When I was a child much to my brothers disgust our dinner table would-be filled with discussions of operations, emergency situations, things going well and things going badly in a hospital environment. And I loved it. I loved those stories, I love learning about medicine and the body, I enjoyed the drama of the situation.
Now, doing what I do, I realise what my parents were doing. Number one; they were processing, they were in a stressful job and they were decompressing. More importantly, because they worked in different areas of the hospital, they were teaching and training through story. They were saying, ‘this happened to me today, these were the circumstances, this was the scenario, this is what I learned’. They were explaining what had happened and in the process, teaching and training the other. The things they talked about were often outside the norm, they happened infrequently, so if and when they happened again they needed to be prepared.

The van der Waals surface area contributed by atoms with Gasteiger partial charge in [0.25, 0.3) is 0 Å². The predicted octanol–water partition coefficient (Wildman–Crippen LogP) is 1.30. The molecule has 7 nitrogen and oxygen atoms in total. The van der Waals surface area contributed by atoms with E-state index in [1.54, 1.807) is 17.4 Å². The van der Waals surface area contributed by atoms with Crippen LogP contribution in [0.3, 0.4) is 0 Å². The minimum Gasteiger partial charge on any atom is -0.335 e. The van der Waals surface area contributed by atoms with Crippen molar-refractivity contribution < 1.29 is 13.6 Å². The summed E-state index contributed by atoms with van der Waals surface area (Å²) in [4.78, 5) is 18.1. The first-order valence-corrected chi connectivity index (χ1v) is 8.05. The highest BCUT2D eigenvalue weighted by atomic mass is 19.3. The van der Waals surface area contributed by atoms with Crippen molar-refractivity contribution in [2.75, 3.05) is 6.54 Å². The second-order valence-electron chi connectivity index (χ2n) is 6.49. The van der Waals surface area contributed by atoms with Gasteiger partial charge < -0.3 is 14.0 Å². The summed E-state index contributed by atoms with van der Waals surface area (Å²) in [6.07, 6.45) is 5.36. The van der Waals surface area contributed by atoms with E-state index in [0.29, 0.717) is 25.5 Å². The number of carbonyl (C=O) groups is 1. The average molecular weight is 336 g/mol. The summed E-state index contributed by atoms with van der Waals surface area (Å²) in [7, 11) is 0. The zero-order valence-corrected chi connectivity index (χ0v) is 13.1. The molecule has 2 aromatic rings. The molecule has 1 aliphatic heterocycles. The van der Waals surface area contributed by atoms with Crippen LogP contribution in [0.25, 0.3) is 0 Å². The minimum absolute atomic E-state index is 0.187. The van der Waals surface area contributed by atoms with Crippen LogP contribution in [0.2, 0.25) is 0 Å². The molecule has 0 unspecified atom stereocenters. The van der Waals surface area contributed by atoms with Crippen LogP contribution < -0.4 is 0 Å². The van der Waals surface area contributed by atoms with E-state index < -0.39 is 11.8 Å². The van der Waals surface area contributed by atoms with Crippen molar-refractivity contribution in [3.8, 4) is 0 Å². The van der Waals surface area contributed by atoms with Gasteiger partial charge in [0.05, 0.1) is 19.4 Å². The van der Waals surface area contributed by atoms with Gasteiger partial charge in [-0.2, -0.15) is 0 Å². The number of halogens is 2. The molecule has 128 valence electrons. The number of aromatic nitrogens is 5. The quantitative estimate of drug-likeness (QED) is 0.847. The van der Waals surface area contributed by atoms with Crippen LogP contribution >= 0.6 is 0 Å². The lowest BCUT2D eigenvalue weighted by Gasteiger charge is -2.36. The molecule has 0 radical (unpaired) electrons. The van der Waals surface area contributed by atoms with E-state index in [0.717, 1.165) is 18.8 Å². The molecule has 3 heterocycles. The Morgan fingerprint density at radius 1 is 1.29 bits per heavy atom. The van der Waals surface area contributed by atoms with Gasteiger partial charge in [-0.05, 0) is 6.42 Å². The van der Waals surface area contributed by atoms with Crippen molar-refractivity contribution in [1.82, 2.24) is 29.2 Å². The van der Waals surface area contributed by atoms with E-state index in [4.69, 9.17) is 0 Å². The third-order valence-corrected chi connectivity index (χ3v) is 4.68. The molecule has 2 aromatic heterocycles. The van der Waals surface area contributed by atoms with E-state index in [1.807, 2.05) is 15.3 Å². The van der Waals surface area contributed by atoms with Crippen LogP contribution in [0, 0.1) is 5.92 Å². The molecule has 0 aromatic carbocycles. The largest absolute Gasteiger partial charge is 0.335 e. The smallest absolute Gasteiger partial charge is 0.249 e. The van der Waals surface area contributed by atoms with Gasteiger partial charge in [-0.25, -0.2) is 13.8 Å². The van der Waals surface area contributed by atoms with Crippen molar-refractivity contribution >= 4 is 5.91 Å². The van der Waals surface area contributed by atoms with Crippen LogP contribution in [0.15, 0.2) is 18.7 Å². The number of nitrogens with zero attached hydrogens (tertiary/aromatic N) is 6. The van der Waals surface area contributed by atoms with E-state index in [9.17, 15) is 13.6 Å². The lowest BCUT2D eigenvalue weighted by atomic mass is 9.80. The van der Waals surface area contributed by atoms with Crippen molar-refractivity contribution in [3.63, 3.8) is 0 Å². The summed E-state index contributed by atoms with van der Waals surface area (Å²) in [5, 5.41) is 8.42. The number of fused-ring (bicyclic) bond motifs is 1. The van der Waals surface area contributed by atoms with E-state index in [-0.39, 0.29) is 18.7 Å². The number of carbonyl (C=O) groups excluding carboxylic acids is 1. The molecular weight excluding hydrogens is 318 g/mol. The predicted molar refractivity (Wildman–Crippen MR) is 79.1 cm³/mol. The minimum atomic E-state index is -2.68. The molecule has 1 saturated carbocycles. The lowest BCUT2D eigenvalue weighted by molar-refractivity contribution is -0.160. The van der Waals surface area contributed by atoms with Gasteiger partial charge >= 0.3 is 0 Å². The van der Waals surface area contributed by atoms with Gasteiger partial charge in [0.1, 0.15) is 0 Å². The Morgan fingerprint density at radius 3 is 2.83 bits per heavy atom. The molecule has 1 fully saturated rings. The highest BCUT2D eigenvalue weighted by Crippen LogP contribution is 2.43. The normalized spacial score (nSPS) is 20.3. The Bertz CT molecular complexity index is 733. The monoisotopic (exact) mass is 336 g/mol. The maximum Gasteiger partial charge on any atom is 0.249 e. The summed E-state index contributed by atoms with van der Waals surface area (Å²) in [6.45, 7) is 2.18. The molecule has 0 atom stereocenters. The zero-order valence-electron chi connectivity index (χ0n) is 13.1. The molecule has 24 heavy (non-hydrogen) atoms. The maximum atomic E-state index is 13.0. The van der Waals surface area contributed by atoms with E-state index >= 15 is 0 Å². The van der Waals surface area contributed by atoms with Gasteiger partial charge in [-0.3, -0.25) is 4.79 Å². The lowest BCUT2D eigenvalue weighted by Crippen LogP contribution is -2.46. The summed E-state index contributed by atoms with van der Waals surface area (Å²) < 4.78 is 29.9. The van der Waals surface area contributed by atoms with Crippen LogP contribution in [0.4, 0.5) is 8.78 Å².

Now, I understand that health professionals, military personnel, and law enforcement all use this system of telling stories to decompress and as a process of teaching and training. This is especially effective when scenarios fall outside the bell curve and happen infrequently.
Stories are an incredible way to train other people for unusual scenarios because they are about 22% more memorable than any data that you could teach anyone else.
It’s much more effective because it creates an emotional connection to the information. So, if you want to teach or train, stories are an incredible way to do that.
Do you have a way of teaching those around you using story?
Could you adapt this to help your clients?
We’ll speak soon.